A quick search on google. I found an article by Katie Salan praising Gone Home explicitly as a game. Bernard Suits died long before Gone Home was released, so to claim that he has anything specific to say about that game is at best disingenuous. Please be careful trying to claim what people might say about a particular work - better to rely on what they actually do say.

Sam Stephens
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"Can you back these views up with anything?"

Game: a form of play or sport, esp. a competitive one played according to rules and decided by skill, strength, or luck (Oxford Dictionary)

Games have been around since the dawn of human civilization. Many have attempted to define and categorize all of the different components of games. Not everyones' definition is the same, but they are all "touching the elephant" so to speak. What I define as gameplay is what others have used to describe the same particular phenomena. Regardless of what it is called, Gone Home does not contain this experience.

"Cognition, pathfinding, puzzle-solving etc. To me it's an absurd suggestion that it has no tests of skill."

I just don't know what to say to you about this. Gone Home may have these elements to an extremely minute degree, but so does real life. We are talking about cognition and problem solving that is obviously of a more extreme degree. I know of no one who would think of anything within Gone Home as a test of skill. Compare Gone Home's "puzzles" to any one-sequiter in Professor Layton and the difference is as clear as night and day.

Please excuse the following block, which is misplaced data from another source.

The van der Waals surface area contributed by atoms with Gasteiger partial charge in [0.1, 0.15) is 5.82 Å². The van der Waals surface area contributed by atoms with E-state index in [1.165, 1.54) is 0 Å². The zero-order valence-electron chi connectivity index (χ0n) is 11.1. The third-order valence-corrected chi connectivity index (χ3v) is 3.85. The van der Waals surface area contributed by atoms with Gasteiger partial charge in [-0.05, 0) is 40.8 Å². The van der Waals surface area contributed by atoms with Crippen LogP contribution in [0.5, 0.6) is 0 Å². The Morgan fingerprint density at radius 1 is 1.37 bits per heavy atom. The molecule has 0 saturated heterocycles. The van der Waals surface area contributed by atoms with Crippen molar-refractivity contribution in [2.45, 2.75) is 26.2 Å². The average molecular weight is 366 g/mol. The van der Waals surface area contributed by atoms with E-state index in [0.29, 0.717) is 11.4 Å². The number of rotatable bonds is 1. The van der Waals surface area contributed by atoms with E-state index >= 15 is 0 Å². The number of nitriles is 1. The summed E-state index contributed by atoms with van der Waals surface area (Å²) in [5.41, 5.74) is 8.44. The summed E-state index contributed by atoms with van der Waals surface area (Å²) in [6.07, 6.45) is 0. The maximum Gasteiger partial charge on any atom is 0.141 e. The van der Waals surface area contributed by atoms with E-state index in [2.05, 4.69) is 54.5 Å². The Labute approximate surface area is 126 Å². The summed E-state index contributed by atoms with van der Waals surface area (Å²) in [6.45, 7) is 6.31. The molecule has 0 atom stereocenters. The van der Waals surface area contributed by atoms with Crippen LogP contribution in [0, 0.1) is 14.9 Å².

"Do games have to be a test of skill?"

Yes

"Bernard Suits died long before Gone Home was released, so to claim that he has anything specific to say about that game is at best disingenuous."

Who cares if he is dead. Gone Home does not fit his definition of a game, which is consistent with definitions by ludologists that are very much alive. As for Katie Salen, I can't find the article you were referencing. Could you possibly post a link?

And you still have not provided me your definition of a game.

Luis Guimaraes
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>"Gone Home is accepted not only as a game, but has won awards for being among the best games of last year."

It won videogame awards. It's a videogame.

Actual "best game" awards go to the "best strategy game" category, which's just that, one category of the bigger "video game awards" events.

There are more to videogames than games, and that's fine.